In light of the currently unstable parliamentary position, this Constitution Society pamphlet on Mandates, Manifestos and Coalitions by Thomas Quinn from 2014 provides an analysis of some of the issues involved.
One of the most important assumptions in British politics since 1945 has been the existence of single-party, majority governments deriving their mandates from voters. The hung parliament and subsequent coalition government of 2010 therefore raised some difficult questions about the operation of the democratic system.
If no party enjoyed a parliamentary majority, what sense did it make to speak of mandates? What was the role of manifestos if no party possessed a majority to implement one in full? What was the democratic legitimacy of the comprehensive coalition agreement on public policy goals negotiated by the coalition parties after the election? What is the relationship between manifestos and coalition agreements? Can mandates follow from coalition agreements? Ultimately, is it necessary to rethink the basic relationship between voters, parties and governments in the UK political system.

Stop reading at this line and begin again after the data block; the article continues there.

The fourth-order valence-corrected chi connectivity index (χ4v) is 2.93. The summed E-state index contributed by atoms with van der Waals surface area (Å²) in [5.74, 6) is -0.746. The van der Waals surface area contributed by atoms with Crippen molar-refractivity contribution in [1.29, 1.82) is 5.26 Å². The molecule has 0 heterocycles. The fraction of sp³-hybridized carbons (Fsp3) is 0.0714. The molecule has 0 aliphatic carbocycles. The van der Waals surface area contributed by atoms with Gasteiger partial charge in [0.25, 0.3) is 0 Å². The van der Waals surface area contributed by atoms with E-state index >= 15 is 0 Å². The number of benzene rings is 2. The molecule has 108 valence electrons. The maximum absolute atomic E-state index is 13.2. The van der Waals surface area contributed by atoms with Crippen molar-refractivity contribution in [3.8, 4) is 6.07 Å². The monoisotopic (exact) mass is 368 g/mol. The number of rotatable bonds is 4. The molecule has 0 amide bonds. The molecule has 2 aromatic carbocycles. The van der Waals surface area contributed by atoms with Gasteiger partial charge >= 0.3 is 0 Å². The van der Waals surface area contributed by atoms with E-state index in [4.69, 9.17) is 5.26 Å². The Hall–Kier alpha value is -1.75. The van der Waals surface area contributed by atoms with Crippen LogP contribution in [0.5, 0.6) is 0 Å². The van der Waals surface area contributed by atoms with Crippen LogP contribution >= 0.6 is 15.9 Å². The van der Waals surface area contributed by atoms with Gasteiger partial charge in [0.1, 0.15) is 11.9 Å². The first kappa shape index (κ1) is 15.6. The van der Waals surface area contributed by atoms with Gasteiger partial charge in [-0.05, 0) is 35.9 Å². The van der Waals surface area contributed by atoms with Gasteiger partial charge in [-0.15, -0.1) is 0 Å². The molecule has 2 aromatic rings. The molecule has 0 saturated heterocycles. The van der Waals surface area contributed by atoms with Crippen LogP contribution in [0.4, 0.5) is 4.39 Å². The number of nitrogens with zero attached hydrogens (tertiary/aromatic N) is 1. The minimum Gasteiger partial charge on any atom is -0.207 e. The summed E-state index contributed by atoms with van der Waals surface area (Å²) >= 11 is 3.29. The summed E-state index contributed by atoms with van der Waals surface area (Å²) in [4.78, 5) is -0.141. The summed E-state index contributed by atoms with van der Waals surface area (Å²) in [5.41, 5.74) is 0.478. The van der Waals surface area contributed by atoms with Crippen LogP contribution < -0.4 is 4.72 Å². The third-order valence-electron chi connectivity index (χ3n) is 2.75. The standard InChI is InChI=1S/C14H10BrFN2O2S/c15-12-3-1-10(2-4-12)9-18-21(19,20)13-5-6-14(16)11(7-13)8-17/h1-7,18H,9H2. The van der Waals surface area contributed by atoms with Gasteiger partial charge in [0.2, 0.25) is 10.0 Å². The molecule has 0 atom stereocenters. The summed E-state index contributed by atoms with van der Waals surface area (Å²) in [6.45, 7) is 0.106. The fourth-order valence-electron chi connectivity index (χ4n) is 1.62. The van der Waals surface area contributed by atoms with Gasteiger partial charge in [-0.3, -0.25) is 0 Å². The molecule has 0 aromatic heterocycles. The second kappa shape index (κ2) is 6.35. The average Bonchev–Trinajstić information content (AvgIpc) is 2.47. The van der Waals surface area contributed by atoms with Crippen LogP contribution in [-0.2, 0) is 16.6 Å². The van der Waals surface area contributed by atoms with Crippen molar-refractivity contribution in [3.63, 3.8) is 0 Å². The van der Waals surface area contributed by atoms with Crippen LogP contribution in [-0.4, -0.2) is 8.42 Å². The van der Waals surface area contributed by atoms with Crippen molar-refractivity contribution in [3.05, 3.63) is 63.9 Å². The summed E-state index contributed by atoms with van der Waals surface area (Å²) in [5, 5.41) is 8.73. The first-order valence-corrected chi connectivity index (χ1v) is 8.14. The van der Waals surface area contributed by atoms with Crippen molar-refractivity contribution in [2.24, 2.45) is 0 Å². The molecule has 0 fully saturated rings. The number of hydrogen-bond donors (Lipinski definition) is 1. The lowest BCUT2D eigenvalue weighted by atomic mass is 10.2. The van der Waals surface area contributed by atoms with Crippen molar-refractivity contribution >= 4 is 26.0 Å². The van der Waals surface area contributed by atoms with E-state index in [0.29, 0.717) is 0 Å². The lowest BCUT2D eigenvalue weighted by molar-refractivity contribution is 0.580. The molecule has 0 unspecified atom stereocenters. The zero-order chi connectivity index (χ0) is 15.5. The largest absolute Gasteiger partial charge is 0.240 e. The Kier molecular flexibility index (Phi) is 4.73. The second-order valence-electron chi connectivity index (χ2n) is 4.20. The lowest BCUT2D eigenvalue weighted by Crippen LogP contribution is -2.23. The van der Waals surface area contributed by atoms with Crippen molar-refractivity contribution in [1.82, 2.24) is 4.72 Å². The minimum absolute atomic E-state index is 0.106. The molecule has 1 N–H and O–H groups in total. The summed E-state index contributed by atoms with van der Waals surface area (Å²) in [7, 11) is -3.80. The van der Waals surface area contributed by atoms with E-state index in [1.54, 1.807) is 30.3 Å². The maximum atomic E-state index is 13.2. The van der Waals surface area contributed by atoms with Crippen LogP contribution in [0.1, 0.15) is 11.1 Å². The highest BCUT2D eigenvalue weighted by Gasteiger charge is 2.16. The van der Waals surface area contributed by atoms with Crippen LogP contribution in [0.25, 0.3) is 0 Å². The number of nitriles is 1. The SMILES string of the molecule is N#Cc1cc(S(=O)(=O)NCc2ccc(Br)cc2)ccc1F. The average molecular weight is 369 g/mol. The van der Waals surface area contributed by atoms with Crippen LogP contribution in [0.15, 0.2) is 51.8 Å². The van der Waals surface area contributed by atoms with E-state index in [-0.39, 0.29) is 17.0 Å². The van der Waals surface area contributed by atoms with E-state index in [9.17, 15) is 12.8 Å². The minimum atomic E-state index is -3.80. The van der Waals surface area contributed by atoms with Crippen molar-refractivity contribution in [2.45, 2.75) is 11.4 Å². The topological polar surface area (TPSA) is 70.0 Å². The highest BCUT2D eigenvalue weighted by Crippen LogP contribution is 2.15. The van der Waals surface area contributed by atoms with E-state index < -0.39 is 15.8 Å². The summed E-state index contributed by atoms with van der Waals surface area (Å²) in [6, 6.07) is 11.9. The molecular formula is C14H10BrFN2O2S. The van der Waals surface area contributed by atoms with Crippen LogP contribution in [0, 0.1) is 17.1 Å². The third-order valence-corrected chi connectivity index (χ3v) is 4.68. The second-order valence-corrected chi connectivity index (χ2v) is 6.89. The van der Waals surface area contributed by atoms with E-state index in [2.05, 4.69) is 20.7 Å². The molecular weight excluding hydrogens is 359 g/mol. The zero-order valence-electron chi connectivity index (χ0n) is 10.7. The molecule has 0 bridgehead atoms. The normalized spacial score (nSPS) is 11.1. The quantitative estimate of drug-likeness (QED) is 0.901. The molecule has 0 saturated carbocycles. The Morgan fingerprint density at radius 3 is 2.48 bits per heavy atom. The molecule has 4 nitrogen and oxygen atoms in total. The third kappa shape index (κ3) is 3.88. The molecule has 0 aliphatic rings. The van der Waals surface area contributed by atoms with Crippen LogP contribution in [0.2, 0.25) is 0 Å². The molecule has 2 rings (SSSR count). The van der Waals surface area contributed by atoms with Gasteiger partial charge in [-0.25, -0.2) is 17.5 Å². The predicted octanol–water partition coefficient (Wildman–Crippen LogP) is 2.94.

This publication presents the personal views of the author and not those of The Constitution Society, which publishes it as a contribution to debate on this important subject.